During his desultory attempt to wrest the world heavyweight title from David Haye, Audley Harrison showed about as much resistance to his arch-rival’s advances as a condemned building does to the wrecking ball. The only positive from a wretched night for boxing from Harrison’s point of view was that he managed to trouser somewhere in the region of two million quid for eight minutes ‘work’ that he could now spend in retirement in the California hills with his lovely wife and family. But then a press release from Harrison’s promoters arrived in my inbox at 11.08 yesterday morning… It began with a quote from the American civil rights activist Benjamin Mays… “The tragedy of life doesn’t lie in not reaching your goal.
The tragedy lies in having no goal to reach. It isn’t a calamity to die with dreams unfilled, but it is a calamity not to dream. It isn’t a disgrace not to reach the stars, but it is a disgrace to have no stars to reach for.” Audley then proceeded to tell the world how he was merely ‘zoning in’ on David Haye’s rhythm during those forgettable three rounds at Manchester’s MEN Arena, then happened to get caught by a punch. Oh, and the fight was stopped prematurely, apparently. And because of this perceived injustice, our hero wasn’t ready to hang up the gloves just yet; certainly not until his ‘destiny’ is fulfilled. Talk about laughable. As a boxing fan brought up on the heroics of Barry McGuigan, Lloyd Honeyghan and Lennox Lewis, I was looking forward to saying goodbye to a man whose credentials as a prizefighter are about as solid as a Cornetto that’s been left out in the sun. Having met him, and found him to be a decent, likeable chap, I was even prepared to wish Audley well for the future, whatever he decided to do – as long as it didn’t involve lacing on the gloves and masquerading as a professional boxer. I’ve never been one to criticise a fighter. A man – or woman – who has the courage to step through those ropes into the lonely world that the boxer occupies has my utmost admiration. But not Harrison. Since his gutsy sequence of victories at the Sydney Olympics in 2000 that catapulted him to fame and fortune, Harrison has played the role of reluctant warrior with aplomb. His amateur style is simply not suited to the professional ranks where desire and bravery are as important as skill and technique among the long list of a boxer’s necessary attributes. Harrison is the sole reason that the BBC withdrew from boxing, taking the sport away from armchair fans and causing untold harm to the profile of the sport and its fighters.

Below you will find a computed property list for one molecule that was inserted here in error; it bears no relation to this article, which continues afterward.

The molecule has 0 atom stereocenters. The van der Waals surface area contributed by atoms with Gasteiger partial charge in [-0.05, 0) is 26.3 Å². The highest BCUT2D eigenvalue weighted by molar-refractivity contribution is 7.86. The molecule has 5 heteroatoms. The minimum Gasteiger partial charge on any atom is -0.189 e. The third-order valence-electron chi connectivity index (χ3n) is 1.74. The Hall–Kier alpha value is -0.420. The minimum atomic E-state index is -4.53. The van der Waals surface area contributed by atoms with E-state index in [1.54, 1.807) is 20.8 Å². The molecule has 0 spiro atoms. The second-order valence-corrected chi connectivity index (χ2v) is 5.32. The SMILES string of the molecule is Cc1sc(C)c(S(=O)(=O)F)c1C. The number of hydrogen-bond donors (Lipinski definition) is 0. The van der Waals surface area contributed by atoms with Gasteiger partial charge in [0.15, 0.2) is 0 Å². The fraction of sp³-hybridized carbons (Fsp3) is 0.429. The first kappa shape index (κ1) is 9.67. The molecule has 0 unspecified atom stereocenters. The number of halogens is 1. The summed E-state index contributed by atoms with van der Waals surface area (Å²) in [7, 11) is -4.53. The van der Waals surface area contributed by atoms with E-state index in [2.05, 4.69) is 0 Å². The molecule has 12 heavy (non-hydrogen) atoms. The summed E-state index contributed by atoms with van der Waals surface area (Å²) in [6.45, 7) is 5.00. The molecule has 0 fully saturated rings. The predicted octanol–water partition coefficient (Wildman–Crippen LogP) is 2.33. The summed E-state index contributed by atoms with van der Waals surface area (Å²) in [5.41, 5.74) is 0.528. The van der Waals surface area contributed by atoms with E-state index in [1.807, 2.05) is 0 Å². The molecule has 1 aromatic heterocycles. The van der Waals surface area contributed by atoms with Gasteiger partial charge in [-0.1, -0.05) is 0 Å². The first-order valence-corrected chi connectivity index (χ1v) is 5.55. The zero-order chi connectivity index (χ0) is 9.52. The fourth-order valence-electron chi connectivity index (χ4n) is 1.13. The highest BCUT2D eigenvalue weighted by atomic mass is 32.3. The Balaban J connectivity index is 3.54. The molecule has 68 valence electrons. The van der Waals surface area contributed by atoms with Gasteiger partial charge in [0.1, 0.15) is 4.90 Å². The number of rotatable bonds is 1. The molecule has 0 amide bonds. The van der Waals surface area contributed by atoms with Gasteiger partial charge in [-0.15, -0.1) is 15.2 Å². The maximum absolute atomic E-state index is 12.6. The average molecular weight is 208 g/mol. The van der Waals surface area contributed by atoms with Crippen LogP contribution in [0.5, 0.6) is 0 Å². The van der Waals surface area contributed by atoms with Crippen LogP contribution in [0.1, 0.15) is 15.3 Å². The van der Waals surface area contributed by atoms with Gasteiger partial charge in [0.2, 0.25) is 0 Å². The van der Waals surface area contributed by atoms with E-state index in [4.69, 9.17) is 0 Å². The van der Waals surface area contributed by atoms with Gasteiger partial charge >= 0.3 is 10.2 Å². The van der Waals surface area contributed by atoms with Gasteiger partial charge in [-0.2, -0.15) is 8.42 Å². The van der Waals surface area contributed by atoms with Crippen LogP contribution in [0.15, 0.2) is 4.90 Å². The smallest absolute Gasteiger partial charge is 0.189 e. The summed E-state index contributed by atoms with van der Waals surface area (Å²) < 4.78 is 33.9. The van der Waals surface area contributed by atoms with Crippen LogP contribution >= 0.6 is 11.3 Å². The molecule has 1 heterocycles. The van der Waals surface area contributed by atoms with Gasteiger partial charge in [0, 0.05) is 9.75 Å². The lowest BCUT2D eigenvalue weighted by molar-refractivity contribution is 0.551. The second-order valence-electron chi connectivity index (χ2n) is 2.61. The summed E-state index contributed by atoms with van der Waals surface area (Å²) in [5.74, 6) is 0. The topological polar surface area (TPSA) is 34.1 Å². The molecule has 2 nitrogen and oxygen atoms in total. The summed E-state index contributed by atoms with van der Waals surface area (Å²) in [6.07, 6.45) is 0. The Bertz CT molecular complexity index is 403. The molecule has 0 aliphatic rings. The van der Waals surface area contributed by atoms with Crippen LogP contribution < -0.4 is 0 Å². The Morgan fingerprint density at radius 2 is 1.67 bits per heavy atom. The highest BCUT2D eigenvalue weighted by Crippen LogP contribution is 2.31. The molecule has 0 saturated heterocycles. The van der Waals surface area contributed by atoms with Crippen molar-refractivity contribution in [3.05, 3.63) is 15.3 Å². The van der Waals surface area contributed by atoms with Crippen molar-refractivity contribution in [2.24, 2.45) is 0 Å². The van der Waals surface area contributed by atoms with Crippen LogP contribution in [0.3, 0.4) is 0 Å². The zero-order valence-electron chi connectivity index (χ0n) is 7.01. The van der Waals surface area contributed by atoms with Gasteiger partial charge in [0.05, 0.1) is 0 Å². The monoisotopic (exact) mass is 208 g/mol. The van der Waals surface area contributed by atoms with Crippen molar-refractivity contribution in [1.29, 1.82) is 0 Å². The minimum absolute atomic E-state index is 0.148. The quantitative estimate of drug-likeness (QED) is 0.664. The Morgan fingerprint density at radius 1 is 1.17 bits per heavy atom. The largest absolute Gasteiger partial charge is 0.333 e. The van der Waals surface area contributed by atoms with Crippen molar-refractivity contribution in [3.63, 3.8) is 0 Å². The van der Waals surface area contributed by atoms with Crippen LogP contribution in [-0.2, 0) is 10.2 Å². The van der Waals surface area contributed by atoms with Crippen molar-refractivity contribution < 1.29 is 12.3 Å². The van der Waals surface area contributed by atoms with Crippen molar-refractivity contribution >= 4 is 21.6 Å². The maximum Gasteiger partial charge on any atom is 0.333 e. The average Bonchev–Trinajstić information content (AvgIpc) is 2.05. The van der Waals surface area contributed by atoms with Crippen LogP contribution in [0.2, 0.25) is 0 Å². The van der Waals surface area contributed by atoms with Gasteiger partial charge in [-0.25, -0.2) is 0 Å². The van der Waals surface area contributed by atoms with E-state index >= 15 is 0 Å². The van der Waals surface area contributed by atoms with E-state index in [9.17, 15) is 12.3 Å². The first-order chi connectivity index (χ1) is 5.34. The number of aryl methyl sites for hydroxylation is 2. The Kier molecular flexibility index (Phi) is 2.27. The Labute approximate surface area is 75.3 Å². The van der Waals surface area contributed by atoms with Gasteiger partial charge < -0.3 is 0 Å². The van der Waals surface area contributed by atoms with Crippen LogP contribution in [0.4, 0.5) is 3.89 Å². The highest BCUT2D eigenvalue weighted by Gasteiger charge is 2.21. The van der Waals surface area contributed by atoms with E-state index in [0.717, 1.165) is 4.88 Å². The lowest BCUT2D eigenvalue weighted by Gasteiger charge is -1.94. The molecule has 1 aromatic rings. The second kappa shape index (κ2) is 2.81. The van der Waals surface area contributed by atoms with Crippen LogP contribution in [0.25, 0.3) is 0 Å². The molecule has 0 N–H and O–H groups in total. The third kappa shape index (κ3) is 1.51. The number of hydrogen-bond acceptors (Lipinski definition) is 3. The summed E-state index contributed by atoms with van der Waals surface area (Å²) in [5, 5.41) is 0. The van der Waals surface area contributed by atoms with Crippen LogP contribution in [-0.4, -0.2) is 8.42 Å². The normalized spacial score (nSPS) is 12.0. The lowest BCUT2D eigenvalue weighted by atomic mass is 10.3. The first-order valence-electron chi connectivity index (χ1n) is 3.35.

Harrison’s derisory statement came just four days after arguably Britain’s finest current boxer, Carl Froch, was seeing off the not inconsiderable challenge of renowned banger Arthur Abraham to reclaim the WBC world super-middleweight. However, Froch’s magnificent effort was seen by just a few hundred British fans on a channel called Primetime after ‘The Cobra’s’ promoter, Mick Hennessy, was unable to strike a deal with any other broadcaster. Like Harrison, Froch signed a contract to fight on the BBC after turning professional, but after ‘A-Force’ rolled over a succession of bums, infuriated the public and left these shores with a million quid of taxpayers money, the corporation grew tired of the sport and pulled the plug. If they’d maintained their interest in boxing then Froch would be a household name in this country. The fact that he isn’t is a crying shame.